Netanyahu's reception in Gujarat highlights countries' strengthening ties

The prime minister received a rare "cultural roadshow" in Gujarat on Wednesday.

By
January 17, 2018 14:15
2 minute read.

Jerusalem Post diplomatic correspondent Herb Keinon reports live from Ahmedabad, India on day 4 of Netanyahu's India trip, January 17, 2018 (Herb Keinon)

Jerusalem Post diplomatic correspondent Herb Keinon reports live from Ahmedabad, India on day 4 of Netanyahu's India trip, January 17, 2018 (Herb Keinon)

 
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AHMEDABAD, India – When Prime Minister Benjamin Netanyahu traveled to Australia last year and visited a Jewish school in Sydney with Prime Minister Malcolm Turnbull, their pathway into the school was lined with students cheering and waving little Australian and Israeli flags.

These were Jewish students, and the path they lined was in the school’s hallways.

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On Wednesday, in Ahmedabad, in the western Indian state of Gujarat, Netanyahu experienced something completely different.

This time it was not a few hundred Jewish students waving and singing “Hevenu Shalom Aleichem” but, rather, tens of thousands of Indians who lined the 8-kilometer road from the airport to the Sabarmati Ashram, where Mahatma Gandhi lived from 1917 to 1930. They were dancing, singing, cheering, clapping and excitedly waving as Netanyahu and Indian Prime Minister Narendra Modi’s car drove past.

“Bibi, Modi, Bibi, Modi,” they chanted, waving thousands of Indian and Israeli flags.

Indians refer to this procession as a “cultural roadshow,” highlighting the colorful folk traditions and diversity of the nation. Modi has reserved this very warm gesture in his home state of Gujarat for only three leaders whom he wants to honor – China’s President Xi Jinping, Japan’s Prime Minister Shinzo Abe, and Netanyahu.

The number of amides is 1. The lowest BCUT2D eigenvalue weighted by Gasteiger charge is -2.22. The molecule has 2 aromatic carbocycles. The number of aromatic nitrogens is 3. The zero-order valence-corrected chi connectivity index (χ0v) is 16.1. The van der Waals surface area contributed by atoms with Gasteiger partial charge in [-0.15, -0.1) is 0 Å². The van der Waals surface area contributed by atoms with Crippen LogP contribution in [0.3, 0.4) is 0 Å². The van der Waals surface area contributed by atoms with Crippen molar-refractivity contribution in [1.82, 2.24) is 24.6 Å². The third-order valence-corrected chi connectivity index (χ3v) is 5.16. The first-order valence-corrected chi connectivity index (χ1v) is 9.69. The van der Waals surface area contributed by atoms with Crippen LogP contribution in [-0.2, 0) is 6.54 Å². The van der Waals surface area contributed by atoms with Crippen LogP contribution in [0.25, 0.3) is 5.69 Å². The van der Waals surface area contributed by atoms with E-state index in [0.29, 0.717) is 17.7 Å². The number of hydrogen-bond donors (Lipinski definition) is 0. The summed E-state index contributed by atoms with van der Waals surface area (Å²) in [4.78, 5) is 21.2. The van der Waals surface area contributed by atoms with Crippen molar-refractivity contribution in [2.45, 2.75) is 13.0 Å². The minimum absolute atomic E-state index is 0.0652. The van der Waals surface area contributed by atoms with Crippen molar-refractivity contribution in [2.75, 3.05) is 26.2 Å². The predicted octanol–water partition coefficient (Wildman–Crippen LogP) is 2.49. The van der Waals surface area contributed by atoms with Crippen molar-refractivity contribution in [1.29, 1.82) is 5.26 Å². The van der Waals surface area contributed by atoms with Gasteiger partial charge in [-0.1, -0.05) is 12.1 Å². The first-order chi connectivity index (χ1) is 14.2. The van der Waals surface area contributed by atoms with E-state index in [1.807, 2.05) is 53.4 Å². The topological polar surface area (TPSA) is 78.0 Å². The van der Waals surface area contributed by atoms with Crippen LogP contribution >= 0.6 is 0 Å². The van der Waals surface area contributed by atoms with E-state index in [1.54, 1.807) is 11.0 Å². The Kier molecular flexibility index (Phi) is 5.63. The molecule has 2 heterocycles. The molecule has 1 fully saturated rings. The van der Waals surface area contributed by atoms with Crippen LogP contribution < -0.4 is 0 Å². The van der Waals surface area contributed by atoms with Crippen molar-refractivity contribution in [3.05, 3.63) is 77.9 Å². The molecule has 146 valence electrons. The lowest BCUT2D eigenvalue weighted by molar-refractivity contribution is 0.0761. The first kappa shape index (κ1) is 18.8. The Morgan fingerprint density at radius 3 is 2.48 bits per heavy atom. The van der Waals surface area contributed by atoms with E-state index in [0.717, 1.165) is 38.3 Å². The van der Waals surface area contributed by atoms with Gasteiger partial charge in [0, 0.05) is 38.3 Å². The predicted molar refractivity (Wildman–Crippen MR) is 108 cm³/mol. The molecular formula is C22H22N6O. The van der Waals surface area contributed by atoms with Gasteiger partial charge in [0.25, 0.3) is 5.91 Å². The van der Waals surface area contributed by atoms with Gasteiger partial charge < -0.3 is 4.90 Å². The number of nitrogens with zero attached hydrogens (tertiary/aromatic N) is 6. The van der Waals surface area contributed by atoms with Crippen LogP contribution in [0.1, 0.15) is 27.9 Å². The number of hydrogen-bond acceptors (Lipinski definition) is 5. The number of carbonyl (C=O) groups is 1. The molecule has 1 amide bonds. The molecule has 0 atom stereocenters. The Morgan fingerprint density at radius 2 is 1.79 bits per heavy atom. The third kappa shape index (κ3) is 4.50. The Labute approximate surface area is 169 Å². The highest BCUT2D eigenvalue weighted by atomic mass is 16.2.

Dozens of two-story-high posters with the smiling visage of Netanyahu and Modi lined the motorcade route. Netanyahu joked with reporters afterward that he has never seen such large pictures of himself.

The two leaders drove past throngs of people on both sides of the street and past numerous bandstands set up alongside the road, where dancing groups performed folk dances. Some of these were professional dance troupes, and others were school groups.

This type of welcome – something an Israeli leader has not experienced for decades, if ever – serves a number of purposes.

First, it reflects a tremendous respect for Israel, for its technology, for standing up for itself in a tough neighborhood, for all the country has accomplished. Modi is full of this respect, and with these gestures wants that sentiment to spread throughout this massive country, where those feelings have not always been extant. Israel and India established ties only in 1992, and before that India was often openly hostile to the Jewish state.

Second, this type of demonstration is good for Modi. For his own domestic purposes, it is good for the Indian leader to be seen as a good friend of Israel, because Israel is seen in the country as a military, agricultural and technological powerhouse that embraces the future.

That is exactly how the Indian leader wants to be seen by his people as well. It is not by accident that Netanyahu has said repeatedly during his visit that Modi is a revolutionary who is “revolutionizing India.” That is the perception the Indian leader wants to convey.

As the motorcade got close to Gandhi’s ashram, from where he set out in 1930 on the Salt March, that great act of civil disobedience against the British, signs on the route appeared with a picture of India’s founding father over those of Netanyahu and Modi.

“Welcome to the land of Mahatma Gandhi,” the signs read, blissfully ignoring Gandhi’s anti-Zionism. The irony could not be starker.

Wednesday’s overwhelming show of support in Gujarat, in Gandhi’s heartland, shows just how far Indian and Israeli relations have come

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